Members should contact the BMA if any support is required in achieving this. Access to transitional pay protection arrangements for defence medical trainees and trainees moving from the devolved nations or crown dependencies
Previously, doctors moving to England and on to the 2016 contract from Scotland, Wales, Northern Ireland or the crown dependencies (such as the Isle of Man), or those moving to the 2016 contract from training in the armed forces, would not be eligible for transitional pay protection.
We have argued since the publication of the 2016 contract, that eligibility for transitional pay protection arrangements should be applied equitably to all doctors who were in training at the key 2/3 August 2016 changeover point who subsequently take up employment under the 2016 contract in England.
On 23 March 2018, this principle was firmly embedded within an updated version of the terms and conditions of service (TCS).
As a result, eligibility for transitional pay protection will apply to all trainees that commenced as an FY1 on 3 August 2016 or were in NHS employment on an approved post graduate training programme under the auspices of Health Education England, NHS Education for Scotland, Northern Ireland Medical and Dental Training Agency, Wales Deanery or Directorate of Healthcare Delivery and Training on 2 August 2016.
Eligible doctors who have not received this protection to date will need to have their pay backdated accordingly. Members should contact the BMA if any support is required in achieving this. Consistent pay protection arrangements for career grade doctors that had previously returned to training under the 2002 contract
Doctors who previously received a protected career grade salary under the 2002 contract and moved onto the 2016 contract with ‘Section Two’ transitional pay protection were finding that pay for their duties under the new contract were no longer continuing to be calculated as if they were being carried out under the terms of their previously held career grade contract.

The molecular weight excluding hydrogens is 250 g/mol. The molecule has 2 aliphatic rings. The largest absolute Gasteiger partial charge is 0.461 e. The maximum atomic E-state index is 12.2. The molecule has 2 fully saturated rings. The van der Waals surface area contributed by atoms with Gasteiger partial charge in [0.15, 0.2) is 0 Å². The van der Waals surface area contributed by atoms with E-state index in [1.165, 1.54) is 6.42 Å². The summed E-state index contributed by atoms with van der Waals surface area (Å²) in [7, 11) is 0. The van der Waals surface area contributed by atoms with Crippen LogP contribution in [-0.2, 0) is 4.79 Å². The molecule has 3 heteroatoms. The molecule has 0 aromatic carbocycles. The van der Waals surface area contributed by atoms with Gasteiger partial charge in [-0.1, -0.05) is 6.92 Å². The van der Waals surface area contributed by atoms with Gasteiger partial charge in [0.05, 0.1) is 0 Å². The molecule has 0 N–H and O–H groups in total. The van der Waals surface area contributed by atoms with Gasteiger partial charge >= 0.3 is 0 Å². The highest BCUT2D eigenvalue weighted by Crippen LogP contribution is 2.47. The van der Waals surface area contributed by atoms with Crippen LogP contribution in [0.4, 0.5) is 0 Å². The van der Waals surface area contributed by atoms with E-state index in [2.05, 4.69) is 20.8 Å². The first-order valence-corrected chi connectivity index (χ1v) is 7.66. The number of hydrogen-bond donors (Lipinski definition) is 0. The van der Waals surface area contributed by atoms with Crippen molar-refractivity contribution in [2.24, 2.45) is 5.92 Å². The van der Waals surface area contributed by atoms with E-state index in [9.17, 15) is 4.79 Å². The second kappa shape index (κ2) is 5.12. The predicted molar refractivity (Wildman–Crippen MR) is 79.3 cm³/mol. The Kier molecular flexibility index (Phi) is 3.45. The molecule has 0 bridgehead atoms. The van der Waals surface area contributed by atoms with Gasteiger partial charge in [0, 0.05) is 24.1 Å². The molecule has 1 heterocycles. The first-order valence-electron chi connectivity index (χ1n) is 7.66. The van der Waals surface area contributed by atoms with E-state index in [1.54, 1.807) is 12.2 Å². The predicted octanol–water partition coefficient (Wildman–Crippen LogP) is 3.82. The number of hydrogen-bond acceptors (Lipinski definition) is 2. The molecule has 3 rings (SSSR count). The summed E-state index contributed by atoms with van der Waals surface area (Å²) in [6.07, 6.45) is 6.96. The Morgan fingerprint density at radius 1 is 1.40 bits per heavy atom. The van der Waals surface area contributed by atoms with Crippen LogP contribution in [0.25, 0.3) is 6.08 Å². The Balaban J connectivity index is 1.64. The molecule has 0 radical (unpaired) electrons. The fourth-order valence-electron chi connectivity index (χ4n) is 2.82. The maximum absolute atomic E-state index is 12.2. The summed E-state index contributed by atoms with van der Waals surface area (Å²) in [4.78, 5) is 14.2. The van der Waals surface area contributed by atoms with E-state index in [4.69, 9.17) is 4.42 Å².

We have ensured that the updated version of the TCS removes any ambiguity around existing pay protection arrangements that trainees received under the 2002 contract, by virtue of having returned to training from a career grade post.
Trainees who were in receipt of a protected career grade salary under the 2002 contract prior to transition, and who subsequently receive ‘Section Two’ transitional pay protection under the 2016 contract, will continue to have the same principles related to the calculation of their total pay applied throughout the transitional period.
We continue to meet regularly with NHS Employers to raise the problems our members identify with the new contract and are working hard to resolve these as soon as possible, so please keep sending us your feedback and we will act on it. You can contact us via an advisor, your local representative or on social media.
Read our pay protection FAQs
Jeeves Wijesuriya is chair of the junior doctors committee
Pete Campbell is deputy chair of the junior doctors committee